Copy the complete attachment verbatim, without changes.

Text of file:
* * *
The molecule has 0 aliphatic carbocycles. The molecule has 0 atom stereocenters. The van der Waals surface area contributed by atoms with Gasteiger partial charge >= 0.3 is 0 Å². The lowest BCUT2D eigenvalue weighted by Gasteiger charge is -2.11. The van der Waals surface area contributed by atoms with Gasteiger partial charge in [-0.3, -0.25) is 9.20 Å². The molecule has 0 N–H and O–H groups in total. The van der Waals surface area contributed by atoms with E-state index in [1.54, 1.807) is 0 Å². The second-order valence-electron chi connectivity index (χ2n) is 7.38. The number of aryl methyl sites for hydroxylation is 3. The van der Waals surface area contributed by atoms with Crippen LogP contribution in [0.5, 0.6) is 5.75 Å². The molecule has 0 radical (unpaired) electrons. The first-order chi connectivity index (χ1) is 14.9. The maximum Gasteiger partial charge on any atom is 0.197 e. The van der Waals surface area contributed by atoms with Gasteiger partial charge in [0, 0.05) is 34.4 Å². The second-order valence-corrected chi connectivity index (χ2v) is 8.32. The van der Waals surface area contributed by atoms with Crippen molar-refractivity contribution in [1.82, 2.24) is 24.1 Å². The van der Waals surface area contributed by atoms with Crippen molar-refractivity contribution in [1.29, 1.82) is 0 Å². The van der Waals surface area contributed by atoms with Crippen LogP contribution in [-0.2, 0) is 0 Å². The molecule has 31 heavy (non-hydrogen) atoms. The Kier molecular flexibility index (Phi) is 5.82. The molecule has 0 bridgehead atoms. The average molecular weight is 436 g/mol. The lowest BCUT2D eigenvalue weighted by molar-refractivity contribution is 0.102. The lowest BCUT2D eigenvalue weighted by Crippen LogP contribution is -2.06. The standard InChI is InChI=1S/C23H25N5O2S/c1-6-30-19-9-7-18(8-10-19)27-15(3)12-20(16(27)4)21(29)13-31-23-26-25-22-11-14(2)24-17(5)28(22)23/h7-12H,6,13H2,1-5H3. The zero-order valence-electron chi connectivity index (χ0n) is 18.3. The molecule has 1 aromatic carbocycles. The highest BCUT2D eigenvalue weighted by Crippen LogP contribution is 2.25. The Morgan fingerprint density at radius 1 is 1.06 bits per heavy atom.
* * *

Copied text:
The molecule has 0 aliphatic carbocycles. The molecule has 0 atom stereocenters. The van der Waals surface area contributed by atoms with Gasteiger partial charge >= 0.3 is 0 Å². The lowest BCUT2D eigenvalue weighted by Gasteiger charge is -2.11. The van der Waals surface area contributed by atoms with Gasteiger partial charge in [-0.3, -0.25) is 9.20 Å². The molecule has 0 N–H and O–H groups in total. The van der Waals surface area contributed by atoms with E-state index in [1.54, 1.807) is 0 Å². The second-order valence-electron chi connectivity index (χ2n) is 7.38. The number of aryl methyl sites for hydroxylation is 3. The van der Waals surface area contributed by atoms with Crippen LogP contribution in [0.5, 0.6) is 5.75 Å². The molecule has 0 radical (unpaired) electrons. The first-order chi connectivity index (χ1) is 14.9. The maximum Gasteiger partial charge on any atom is 0.197 e. The van der Waals surface area contributed by atoms with Gasteiger partial charge in [0, 0.05) is 34.4 Å². The second-order valence-corrected chi connectivity index (χ2v) is 8.32. The van der Waals surface area contributed by atoms with Crippen molar-refractivity contribution in [1.82, 2.24) is 24.1 Å². The van der Waals surface area contributed by atoms with Crippen molar-refractivity contribution in [1.29, 1.82) is 0 Å². The van der Waals surface area contributed by atoms with Crippen LogP contribution in [-0.2, 0) is 0 Å². The molecule has 31 heavy (non-hydrogen) atoms. The Kier molecular flexibility index (Phi) is 5.82. The molecule has 0 bridgehead atoms. The average molecular weight is 436 g/mol. The lowest BCUT2D eigenvalue weighted by molar-refractivity contribution is 0.102. The lowest BCUT2D eigenvalue weighted by Crippen LogP contribution is -2.06. The standard InChI is InChI=1S/C23H25N5O2S/c1-6-30-19-9-7-18(8-10-19)27-15(3)12-20(16(27)4)21(29)13-31-23-26-25-22-11-14(2)24-17(5)28(22)23/h7-12H,6,13H2,1-5H3. The zero-order valence-electron chi connectivity index (χ0n) is 18.3. The molecule has 1 aromatic carbocycles. The highest BCUT2D eigenvalue weighted by Crippen LogP contribution is 2.25. The Morgan fingerprint density at radius 1 is 1.06 bits per heavy atom.